The finally block always executes when the try block exits. This ensures that the finally block is executed even if an unexpected exception occurs. But finally is useful for more than just exception handling — it allows the programmer to avoid having cleanup code accidentally bypassed by a return, continue, or break. Putting cleanup code in a finally block is always a good practice, even when no exceptions are anticipated.The first thing to say regarding PL/SQL and finally is that the need for it in PL/SQL is likely less critical than in other languages, precisely because the PL/SQL runtime engine (and the underlying Oracle Database engine) does most of the clean up for you.
Any variables you declare, cursors you open, types you define inside a block are automatically cleaned up (memory released) when that block terminates.
Still, there are exceptions to this rule, including:
>> Changes to tables are not automatically rolled back or committed when a block terminates.
If you include an autonomous transaction pragma in your block, PL/SQL will "insist" (raise an exception at runtime) if you do not rollback or commit, but that's different.
>> Elements declared at the package level have session scope. They will not be automatically cleaned up when a block in which they are used terminates.
Here's a very simple demonstration of that fact. I declare a cursor at the package level, open it inside a block, "forget" to close it, and then try to open it again in another block:
CREATE OR REPLACE PACKAGE serial_package AUTHID DEFINER AS CURSOR emps_cur IS SELECT * FROM employees; END serial_package; / BEGIN OPEN serial_package.emps_cur; END; / BEGIN OPEN serial_package.emps_cur; END; / BEGIN OPEN serial_package.emps_cur; END; / ORA-06511: PL/SQL: cursor already open ORA-06512: at "STEVEN.SERIAL_PACKAGE", line 5 ORA-06512: at line 2
Try it out yourself in LiveSQL.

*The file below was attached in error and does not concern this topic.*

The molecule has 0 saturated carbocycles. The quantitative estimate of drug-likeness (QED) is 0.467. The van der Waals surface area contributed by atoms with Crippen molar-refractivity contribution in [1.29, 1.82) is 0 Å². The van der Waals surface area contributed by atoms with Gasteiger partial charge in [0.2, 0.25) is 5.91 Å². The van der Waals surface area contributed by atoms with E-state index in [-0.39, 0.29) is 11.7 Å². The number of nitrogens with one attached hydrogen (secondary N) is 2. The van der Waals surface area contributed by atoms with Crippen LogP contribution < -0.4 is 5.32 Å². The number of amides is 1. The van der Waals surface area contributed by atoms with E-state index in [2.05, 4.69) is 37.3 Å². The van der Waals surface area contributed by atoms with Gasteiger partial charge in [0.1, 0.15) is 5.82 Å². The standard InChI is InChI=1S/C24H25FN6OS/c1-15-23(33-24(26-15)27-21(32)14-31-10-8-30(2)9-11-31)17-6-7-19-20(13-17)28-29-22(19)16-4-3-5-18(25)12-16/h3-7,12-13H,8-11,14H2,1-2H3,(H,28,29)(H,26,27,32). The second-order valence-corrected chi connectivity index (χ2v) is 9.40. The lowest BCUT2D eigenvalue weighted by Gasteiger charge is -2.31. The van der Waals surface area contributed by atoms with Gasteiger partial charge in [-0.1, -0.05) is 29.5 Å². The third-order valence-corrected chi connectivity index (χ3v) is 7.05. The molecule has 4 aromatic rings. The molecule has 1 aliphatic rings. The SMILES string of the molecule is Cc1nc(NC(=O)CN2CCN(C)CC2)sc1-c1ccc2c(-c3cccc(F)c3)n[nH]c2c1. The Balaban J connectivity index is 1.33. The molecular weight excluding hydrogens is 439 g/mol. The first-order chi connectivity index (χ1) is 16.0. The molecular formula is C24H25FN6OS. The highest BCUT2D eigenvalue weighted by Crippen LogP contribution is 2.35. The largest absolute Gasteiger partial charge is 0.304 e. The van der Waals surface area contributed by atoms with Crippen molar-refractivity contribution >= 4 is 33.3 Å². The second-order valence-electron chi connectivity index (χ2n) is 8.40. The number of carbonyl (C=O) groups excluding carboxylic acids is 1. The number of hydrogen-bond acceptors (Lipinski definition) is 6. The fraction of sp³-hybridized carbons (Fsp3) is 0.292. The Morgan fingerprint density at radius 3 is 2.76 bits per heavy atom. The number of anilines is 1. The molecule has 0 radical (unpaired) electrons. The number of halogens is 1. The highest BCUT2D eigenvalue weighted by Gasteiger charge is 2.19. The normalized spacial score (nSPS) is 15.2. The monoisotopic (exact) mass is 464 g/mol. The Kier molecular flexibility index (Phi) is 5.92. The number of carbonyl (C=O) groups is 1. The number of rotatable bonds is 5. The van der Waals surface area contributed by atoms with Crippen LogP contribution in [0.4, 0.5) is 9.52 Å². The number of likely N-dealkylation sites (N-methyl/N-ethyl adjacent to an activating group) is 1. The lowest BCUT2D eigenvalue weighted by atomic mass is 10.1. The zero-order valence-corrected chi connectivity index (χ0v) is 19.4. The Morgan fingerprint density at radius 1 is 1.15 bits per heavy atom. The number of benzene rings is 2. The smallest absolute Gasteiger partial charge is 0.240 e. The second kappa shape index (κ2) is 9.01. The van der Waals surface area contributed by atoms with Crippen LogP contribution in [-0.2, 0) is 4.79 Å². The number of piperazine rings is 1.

Since there is no finally clause, you have to take care of things yourself. The best way to do this - and I am not claiming it is optimal - is to create a nested cleanup procedure and invoke that as needed.
Here we go - no more error when I attempt to open the cursor the second time.
CREATE OR REPLACE PACKAGE serial_package AUTHID DEFINER AS CURSOR emps_cur IS SELECT * FROM employees; END serial_package; / CREATE OR REPLACE PROCEDURE use_packaged_cursor AUTHID DEFINER IS PROCEDURE cleanup IS BEGIN /* If called from exception section log the error */ IF SQLCODE <> 0 THEN /* Uses open source Logger utility: https://github.com/OraOpenSource/Logger */ logger.log_error ('use_packaged_cursor'); END IF; IF serial_package.emps_cur%ISOPEN THEN CLOSE serial_package.emps_cur; END IF; END cleanup; BEGIN OPEN serial_package.emps_cur; cleanup; EXCEPTION WHEN NO_DATA_FOUND THEN /* Clean up but do not re-raise (just to show that you might want different behaviors for different exceptions). */ cleanup; WHEN OTHERS THEN cleanup; RAISE; END; / BEGIN use_packaged_cursor; END; / PL/SQL procedure successfully completed. BEGIN use_packaged_cursor; END; / PL/SQL procedure successfully completed.
(also available in LiveSQL)
Now, I am not, repeat NOT, claiming that this is as good as having a finally clause. I am just saying: this is how you can (have to) achieve a similar effect.